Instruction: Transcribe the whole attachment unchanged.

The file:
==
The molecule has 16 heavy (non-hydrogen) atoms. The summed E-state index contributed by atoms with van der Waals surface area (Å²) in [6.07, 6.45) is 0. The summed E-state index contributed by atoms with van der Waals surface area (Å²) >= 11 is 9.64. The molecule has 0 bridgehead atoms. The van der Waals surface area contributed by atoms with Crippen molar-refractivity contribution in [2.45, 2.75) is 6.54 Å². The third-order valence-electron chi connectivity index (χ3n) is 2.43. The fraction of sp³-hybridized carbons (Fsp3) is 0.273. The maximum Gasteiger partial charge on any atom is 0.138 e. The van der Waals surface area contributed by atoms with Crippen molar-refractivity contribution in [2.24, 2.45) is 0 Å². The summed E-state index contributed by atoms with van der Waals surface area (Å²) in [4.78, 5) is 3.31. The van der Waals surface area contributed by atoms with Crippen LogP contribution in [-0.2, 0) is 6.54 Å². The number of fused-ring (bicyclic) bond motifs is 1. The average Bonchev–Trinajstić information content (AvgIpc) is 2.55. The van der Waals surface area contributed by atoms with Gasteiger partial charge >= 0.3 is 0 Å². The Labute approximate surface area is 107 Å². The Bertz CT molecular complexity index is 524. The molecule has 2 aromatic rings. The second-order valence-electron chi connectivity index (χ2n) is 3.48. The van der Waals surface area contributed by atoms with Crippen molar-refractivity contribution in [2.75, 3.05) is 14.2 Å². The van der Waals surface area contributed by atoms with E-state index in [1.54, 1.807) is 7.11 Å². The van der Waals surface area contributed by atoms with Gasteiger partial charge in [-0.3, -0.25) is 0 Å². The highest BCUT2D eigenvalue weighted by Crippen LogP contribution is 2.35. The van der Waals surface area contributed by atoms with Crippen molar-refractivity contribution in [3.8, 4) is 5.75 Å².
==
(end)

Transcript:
The molecule has 16 heavy (non-hydrogen) atoms. The summed E-state index contributed by atoms with van der Waals surface area (Å²) in [6.07, 6.45) is 0. The summed E-state index contributed by atoms with van der Waals surface area (Å²) >= 11 is 9.64. The molecule has 0 bridgehead atoms. The van der Waals surface area contributed by atoms with Crippen molar-refractivity contribution in [2.45, 2.75) is 6.54 Å². The third-order valence-electron chi connectivity index (χ3n) is 2.43. The fraction of sp³-hybridized carbons (Fsp3) is 0.273. The maximum Gasteiger partial charge on any atom is 0.138 e. The van der Waals surface area contributed by atoms with Crippen molar-refractivity contribution in [2.24, 2.45) is 0 Å². The summed E-state index contributed by atoms with van der Waals surface area (Å²) in [4.78, 5) is 3.31. The van der Waals surface area contributed by atoms with Crippen LogP contribution in [-0.2, 0) is 6.54 Å². The number of fused-ring (bicyclic) bond motifs is 1. The average Bonchev–Trinajstić information content (AvgIpc) is 2.55. The van der Waals surface area contributed by atoms with Gasteiger partial charge >= 0.3 is 0 Å². The Labute approximate surface area is 107 Å². The Bertz CT molecular complexity index is 524. The molecule has 2 aromatic rings. The second-order valence-electron chi connectivity index (χ2n) is 3.48. The van der Waals surface area contributed by atoms with Crippen molar-refractivity contribution in [2.75, 3.05) is 14.2 Å². The van der Waals surface area contributed by atoms with E-state index in [1.54, 1.807) is 7.11 Å². The van der Waals surface area contributed by atoms with Gasteiger partial charge in [-0.3, -0.25) is 0 Å². The highest BCUT2D eigenvalue weighted by Crippen LogP contribution is 2.35. The van der Waals surface area contributed by atoms with Crippen molar-refractivity contribution in [3.8, 4) is 5.75 Å².